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Re: Desert Natives for the Garden

PostPosted: Sat Jul 01, 2017 4:00 pm
by panamint_patty
Every Desert Garden Should Have This Fruit Tree!
This guy has a lot of trees in his yard in Phoenix. He really likes the Palo Verde tree. He says the seeds taste like like sugar snap peas and edamame!

Re: Desert Natives for the Garden

PostPosted: Mon Mar 05, 2018 9:28 am
by CrustyOldFart
Edamame? Isn't that a favorite of yuppie millenial types? They're just over-priced soybeans as far as I'm concerned. Not especially tasty, but they're cheap and plentiful and millenials are easily manipulated by the media. That's why the media loves millenials so much! LOL

Re: Desert Natives for the Garden

PostPosted: Thu May 31, 2018 6:47 am
by shadylady
One of my favorite native plants is California Buckwheat. I've seen it worked into landscaping many times and it requires very little water. IMHO it should be available at every nursery throughout the desert as a standard landscape plant alongside the usual suspects such as oleander, Texas ranger, desert willow, aptenia, etc.

Re: Desert Natives for the Garden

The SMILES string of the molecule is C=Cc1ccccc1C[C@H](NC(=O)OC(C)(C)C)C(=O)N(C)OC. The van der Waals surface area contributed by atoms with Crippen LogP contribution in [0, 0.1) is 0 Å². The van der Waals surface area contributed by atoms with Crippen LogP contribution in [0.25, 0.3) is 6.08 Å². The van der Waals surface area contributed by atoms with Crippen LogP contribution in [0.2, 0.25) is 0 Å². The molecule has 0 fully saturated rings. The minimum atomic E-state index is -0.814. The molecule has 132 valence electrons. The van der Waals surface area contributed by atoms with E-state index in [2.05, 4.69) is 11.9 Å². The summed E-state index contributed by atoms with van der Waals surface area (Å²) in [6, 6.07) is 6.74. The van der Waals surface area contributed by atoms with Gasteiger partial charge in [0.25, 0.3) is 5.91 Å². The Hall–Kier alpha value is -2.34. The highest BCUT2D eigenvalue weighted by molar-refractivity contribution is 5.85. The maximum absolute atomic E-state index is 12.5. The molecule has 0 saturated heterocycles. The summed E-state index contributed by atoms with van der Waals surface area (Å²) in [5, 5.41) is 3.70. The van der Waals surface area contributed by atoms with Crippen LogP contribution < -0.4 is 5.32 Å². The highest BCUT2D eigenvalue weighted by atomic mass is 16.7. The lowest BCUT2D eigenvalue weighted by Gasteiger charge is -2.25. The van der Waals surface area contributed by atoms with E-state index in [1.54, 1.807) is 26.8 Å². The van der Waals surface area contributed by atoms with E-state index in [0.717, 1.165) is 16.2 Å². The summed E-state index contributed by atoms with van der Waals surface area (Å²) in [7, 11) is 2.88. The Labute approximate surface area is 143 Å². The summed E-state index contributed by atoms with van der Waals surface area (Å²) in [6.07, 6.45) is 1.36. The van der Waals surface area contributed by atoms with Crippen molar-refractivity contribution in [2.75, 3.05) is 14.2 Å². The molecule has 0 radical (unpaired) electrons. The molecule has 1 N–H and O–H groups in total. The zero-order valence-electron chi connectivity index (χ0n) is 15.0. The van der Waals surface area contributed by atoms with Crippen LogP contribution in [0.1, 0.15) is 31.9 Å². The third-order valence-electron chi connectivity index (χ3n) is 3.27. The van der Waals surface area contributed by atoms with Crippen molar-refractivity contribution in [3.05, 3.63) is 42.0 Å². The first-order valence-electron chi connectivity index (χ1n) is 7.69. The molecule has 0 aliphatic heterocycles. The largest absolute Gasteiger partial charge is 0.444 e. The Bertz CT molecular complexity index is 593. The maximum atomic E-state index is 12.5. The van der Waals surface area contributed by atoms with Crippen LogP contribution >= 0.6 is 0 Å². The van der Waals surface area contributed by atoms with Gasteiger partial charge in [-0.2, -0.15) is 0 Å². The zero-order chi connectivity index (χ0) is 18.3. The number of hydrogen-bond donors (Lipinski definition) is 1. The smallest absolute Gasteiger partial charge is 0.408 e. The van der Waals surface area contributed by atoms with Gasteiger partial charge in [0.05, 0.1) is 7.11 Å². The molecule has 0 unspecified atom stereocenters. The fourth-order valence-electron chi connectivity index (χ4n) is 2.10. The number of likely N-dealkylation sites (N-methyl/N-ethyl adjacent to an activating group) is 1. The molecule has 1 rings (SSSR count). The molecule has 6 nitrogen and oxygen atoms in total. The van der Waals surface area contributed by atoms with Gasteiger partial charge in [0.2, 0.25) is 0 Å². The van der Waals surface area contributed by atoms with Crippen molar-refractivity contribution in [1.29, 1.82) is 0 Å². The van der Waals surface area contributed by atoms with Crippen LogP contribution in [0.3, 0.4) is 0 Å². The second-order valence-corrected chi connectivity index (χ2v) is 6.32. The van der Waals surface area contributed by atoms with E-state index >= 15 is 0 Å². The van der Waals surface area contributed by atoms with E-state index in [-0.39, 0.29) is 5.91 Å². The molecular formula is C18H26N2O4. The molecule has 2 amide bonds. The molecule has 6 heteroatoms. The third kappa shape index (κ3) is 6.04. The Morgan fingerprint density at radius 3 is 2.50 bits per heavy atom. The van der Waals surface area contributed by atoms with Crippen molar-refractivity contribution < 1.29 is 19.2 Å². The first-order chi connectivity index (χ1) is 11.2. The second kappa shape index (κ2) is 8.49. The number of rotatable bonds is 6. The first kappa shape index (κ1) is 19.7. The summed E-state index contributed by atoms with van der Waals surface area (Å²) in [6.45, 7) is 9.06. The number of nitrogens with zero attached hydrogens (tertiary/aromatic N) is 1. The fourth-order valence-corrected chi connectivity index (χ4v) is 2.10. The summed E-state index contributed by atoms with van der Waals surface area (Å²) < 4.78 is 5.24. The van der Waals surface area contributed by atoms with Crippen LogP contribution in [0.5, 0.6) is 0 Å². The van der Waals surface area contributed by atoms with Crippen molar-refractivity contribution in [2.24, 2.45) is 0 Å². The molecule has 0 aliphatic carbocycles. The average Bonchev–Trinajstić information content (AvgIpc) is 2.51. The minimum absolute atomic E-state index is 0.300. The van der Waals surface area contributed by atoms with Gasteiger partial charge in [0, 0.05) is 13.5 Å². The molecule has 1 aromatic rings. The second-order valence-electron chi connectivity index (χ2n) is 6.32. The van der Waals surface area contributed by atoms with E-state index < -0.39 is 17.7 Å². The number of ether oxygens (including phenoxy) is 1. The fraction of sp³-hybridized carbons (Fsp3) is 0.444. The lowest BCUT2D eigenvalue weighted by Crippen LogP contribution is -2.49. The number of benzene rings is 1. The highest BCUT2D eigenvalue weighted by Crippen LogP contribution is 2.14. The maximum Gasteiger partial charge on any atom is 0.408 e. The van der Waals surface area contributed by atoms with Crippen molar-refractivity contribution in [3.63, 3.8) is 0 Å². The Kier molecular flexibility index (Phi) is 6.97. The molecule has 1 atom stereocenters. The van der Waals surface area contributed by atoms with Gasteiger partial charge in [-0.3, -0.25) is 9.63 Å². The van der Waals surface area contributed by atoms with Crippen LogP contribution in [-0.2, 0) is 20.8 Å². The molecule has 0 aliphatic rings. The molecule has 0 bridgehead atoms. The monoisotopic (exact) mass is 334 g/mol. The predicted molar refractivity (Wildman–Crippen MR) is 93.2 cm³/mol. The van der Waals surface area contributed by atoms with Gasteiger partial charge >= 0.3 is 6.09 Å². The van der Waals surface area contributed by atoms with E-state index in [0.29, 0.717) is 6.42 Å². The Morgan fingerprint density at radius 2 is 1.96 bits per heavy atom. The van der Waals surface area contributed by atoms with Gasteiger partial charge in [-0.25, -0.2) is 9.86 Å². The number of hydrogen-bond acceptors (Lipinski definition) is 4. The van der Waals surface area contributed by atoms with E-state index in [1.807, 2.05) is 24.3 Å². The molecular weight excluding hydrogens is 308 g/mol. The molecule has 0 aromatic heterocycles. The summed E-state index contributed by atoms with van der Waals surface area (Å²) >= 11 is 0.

PostPosted: Tue Jun 05, 2018 8:23 am
by CrustyOldFart
shadylady: California Buckwheat sounds like a great plant. I looked at a few images of the plant after googling it and it looks plenty attractive and it barely takes any water. Seems like a no-brainer to include in desert landscapes and it definitely uses less water than aptenia!

Re: Desert Natives for the Garden

PostPosted: Wed Jun 06, 2018 8:36 am
by wildbill
CrustyOldFart: I like the buckwheat and there are a few others that are great that are fully native and that would work in people's yards. Brittlebush is top on my list, but there are others that will work. It would be nice to see more people take better care of their yards, especially in Trona, but even in Ridgecrest there's plenty of room for improvement. Water wise does not need to be an eyesore!

Re: Desert Natives for the Garden

PostPosted: Tue Jul 10, 2018 7:19 am
by BallaratBob
Desert natives for landscaping make a lot of sense from my perspective. Properly used they not only look great, but they can save a ton of water. Local retailers should definitely do a much better job of making these water misers available to the public. If water restrictions come into place it will be impossible to keep certain plants alive whereas natives adapted to low water conditions will survive and in some cases even thrive!